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The Nonindigenous Occurrences section of the NAS species profiles has a new structure. The section is now dynamically updated from the NAS database to ensure that it contains the most current and accurate information. Occurrences are summarized in Table 1, alphabetically by state, with years of earliest and most recent observations, and the tally and names of drainages where the species was observed. The table contains hyperlinks to collections tables of specimens based on the states, years, and drainages selected. References to specimens that were not obtained through sighting reports and personal communications are found through the hyperlink in the Table 1 caption or through the individual specimens linked in the collections tables.




Sander canadensis
Sander canadensis
(Sauger)
Fishes
Native Transplant
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Sander canadensis (Griffith and Smith, 1834)

Common name: Sauger

Taxonomy: available through www.itis.govITIS logo

Identification: Becker (1983); Page and Burr (1991); Etnier and Starnes (1993); Jenkins and Burkhead (1994).  Reasons for changing the generic name from Stizostedion to Sander are given in Nelson et al. 2003.  The specific name is changed from canadense to canadensis to agree with the masculine Sander (Nelson et al. 2004).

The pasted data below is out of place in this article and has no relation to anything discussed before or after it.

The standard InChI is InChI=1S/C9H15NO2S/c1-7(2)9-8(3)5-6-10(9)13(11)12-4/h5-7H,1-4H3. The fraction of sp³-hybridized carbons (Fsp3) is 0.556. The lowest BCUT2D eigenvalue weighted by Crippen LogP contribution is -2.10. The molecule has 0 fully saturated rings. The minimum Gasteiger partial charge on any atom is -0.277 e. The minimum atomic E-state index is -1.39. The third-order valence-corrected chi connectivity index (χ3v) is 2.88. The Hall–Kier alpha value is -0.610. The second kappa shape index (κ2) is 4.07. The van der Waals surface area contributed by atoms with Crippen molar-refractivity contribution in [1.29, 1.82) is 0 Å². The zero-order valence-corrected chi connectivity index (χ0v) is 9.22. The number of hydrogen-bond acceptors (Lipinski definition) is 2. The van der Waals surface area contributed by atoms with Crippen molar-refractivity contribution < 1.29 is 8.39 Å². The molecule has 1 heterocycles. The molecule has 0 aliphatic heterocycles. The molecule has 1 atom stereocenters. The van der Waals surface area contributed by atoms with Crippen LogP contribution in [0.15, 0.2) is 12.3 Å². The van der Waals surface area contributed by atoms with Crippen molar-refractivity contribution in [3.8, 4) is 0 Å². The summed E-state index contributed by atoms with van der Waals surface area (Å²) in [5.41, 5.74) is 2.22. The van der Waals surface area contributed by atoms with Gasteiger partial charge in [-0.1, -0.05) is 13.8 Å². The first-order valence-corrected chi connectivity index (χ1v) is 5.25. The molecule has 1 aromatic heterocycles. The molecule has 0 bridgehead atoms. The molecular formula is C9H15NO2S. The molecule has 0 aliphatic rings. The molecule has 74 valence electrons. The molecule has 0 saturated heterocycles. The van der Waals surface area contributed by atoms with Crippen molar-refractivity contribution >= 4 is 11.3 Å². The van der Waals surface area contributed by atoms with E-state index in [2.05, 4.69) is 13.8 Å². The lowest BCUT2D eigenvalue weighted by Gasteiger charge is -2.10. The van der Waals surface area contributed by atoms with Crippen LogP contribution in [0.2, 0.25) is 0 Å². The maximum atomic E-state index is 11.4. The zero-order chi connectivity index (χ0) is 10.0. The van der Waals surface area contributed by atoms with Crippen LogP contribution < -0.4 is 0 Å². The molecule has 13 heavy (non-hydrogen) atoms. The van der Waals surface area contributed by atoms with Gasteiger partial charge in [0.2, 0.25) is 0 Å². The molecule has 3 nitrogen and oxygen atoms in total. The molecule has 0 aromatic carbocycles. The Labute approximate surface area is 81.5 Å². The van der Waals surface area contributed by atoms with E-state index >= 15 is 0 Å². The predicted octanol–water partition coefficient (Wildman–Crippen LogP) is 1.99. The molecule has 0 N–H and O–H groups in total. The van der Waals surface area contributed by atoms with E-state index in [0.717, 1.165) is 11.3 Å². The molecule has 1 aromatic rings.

Size: 76 cm.

Native Range: St. Lawrence-Great Lakes, Hudson Bay, and Mississippi River basins from Quebec to Alberta, and south to northern Alabama and Louisiana (Page and Burr 1991).
US auto-generated map Legend USGS Logo
Alaska auto-generated map
Alaska
Hawaii auto-generated map
Hawaii
Caribbean auto-generated map
Puerto Rico &
Virgin Islands
Guam auto-generated map
Guam Saipan
Native range data for this species provided in part by NatureServe NS logo
Interactive maps: Point Distribution Maps

Nonindigenous Occurrences:

Table 1. States with nonindigenous occurrences, the earliest and latest observations in each state, and the tally and names of HUCs with observations†. Names and dates are hyperlinked to their relevant specimen records. The list of references for all nonindigenous occurrences of Sander canadensis are found here.

StateYear of earliest observationYear of last observationTotal HUCs with observations†HUCs with observations†